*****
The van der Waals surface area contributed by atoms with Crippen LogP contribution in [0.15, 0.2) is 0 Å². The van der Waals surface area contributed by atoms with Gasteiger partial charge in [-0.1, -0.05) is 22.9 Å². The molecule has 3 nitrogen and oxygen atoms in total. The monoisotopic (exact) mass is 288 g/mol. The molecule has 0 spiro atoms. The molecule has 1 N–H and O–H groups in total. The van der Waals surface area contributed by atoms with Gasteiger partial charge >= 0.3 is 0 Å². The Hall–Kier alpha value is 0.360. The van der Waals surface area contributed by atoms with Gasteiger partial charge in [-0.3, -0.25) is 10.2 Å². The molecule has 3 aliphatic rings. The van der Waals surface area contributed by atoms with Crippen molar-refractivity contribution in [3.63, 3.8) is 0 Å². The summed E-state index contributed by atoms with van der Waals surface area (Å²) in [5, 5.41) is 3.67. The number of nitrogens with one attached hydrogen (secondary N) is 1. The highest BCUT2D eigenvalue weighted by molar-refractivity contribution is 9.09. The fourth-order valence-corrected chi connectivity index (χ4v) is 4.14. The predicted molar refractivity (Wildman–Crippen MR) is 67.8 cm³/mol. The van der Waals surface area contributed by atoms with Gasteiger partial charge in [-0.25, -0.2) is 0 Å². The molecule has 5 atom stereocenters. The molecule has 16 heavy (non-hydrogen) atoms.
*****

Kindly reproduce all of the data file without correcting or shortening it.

The van der Waals surface area contributed by atoms with Crippen LogP contribution in [0.15, 0.2) is 0 Å². The van der Waals surface area contributed by atoms with Gasteiger partial charge in [-0.1, -0.05) is 22.9 Å². The molecule has 3 nitrogen and oxygen atoms in total. The monoisotopic (exact) mass is 288 g/mol. The molecule has 0 spiro atoms. The molecule has 1 N–H and O–H groups in total. The van der Waals surface area contributed by atoms with Gasteiger partial charge >= 0.3 is 0 Å². The Hall–Kier alpha value is 0.360. The van der Waals surface area contributed by atoms with Gasteiger partial charge in [-0.3, -0.25) is 10.2 Å². The molecule has 3 aliphatic rings. The van der Waals surface area contributed by atoms with Crippen molar-refractivity contribution in [3.63, 3.8) is 0 Å². The summed E-state index contributed by atoms with van der Waals surface area (Å²) in [5, 5.41) is 3.67. The number of nitrogens with one attached hydrogen (secondary N) is 1. The highest BCUT2D eigenvalue weighted by molar-refractivity contribution is 9.09. The fourth-order valence-corrected chi connectivity index (χ4v) is 4.14. The predicted molar refractivity (Wildman–Crippen MR) is 67.8 cm³/mol. The van der Waals surface area contributed by atoms with Gasteiger partial charge in [-0.25, -0.2) is 0 Å². The molecule has 5 atom stereocenters. The molecule has 16 heavy (non-hydrogen) atoms.